I had an interesting meeting with the FDM Group. I’d never heard of the company until a few weeks ago but as the company is based in the tower block that I regularly pass on the way to the station, it seemed churlish to turn down the chance to visit.

What’s interesting about FDM is the way that the company has managed to boost graduate recruitment at a time when other IT companies and city firms are cutting back. As our sister title, Computerworld UK, reported back in June, the company has gone through a massive recruitment drive for graduates  taking on 500 of them. While that sounds impressive, the company receives 20,000 applicants a year for its programme

What I found particularly interesting though was the methodology. It’s based on training graduates in Unix and SQL before they’re allowed to specialise in subjects such as virtualisation, Java, software testing and project management - subjects that according to FDM, they won’t have experienced on their degrees. The students are then let loose in the real world with placements at FDM’s clients. It's a perfect arrangement, the students get trained on the job at a low salary, while FDM's clients benefit from consultancy at a reduced cost - after two years, the trainees are free to become fully-fledged consultants with FDM or stay with the client.

According to FDM’s Genna Singpo, the training period serves as a halfway house between university and work. That got me thinking several things: firstly, the way that the gap between university and work has never really been bridged. I recall the pages of Computing and Computer Weekly in the 80s being full of letters from graduates caught in the Catch 22 of not being able to be employed through lack of experience and not being able to get this experience. It’s a complaint that carried on being made throughout the 90s, the noughties and is still being made today.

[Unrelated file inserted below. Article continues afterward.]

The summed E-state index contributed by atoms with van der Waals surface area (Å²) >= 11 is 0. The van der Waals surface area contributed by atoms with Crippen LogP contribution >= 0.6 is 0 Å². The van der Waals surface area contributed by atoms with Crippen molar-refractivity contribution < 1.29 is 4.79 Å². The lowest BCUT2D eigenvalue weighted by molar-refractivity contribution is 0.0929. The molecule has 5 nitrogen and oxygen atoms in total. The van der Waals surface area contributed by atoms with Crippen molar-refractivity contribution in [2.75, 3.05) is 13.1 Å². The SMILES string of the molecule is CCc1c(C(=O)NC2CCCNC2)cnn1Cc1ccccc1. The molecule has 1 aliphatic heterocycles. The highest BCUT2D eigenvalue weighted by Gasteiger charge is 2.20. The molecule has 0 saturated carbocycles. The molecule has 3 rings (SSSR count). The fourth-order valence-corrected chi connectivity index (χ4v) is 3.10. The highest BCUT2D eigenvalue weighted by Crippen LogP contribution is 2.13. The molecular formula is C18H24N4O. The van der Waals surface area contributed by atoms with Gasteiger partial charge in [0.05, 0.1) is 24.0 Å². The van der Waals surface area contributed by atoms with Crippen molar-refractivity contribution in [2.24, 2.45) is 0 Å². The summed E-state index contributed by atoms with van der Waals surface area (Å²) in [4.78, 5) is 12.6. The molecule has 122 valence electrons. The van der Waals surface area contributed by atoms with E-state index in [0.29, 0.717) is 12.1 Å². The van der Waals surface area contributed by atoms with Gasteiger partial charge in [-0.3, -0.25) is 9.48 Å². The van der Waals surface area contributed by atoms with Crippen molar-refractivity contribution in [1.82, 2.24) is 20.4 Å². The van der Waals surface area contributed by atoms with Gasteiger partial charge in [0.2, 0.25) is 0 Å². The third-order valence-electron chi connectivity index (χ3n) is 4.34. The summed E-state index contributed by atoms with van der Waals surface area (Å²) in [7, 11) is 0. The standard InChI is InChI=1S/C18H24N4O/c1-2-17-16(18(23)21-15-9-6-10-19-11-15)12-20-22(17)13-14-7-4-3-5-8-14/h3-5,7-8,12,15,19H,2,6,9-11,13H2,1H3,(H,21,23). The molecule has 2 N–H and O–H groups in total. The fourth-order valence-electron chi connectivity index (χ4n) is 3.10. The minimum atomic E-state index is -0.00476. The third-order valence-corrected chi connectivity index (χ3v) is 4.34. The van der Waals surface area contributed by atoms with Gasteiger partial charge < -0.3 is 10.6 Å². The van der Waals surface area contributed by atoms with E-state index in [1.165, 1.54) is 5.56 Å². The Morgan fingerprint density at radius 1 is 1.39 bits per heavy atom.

The other point is another old one: that university courses are not designed to take in modern trends and are a couple of years behind the times. This is hard one for universities to tackle: courses are not conjured up at the last minute and the business world changes so rapidly that it must be a real challenge to keep up with current demands. But it's sad to hear that there's a gap to bridge between university and employment; the university I went to had a policy that every course had an industrial year to improve students' employability - these days, a year out seems to mean travelling to exotic places. Full credit for FDM's business model, which appears to be totally successful, but I couldn't help thinking that universities should be doing more to bridge the gap themselves.

Perhaps it doesn't matter at the moment - the employment situation is such that there isn't an abundance of jobs, but that will surely change and there must be a better way of filling vacancies or the old problem of no experience = no job, no job = no experience will surely resurface again - except that with universities increasing the number of graduates they spew out, the situation will worsen.

Still the bright spot for me was when FDM tells me of the growing demand for Cobol skills to maintain legacy systems - this is what I trained in many, many years ago and it goes to show how some specialisms remain constant no matter how the industry changes. But I can't see universities introducing Cobol modules any time soon.

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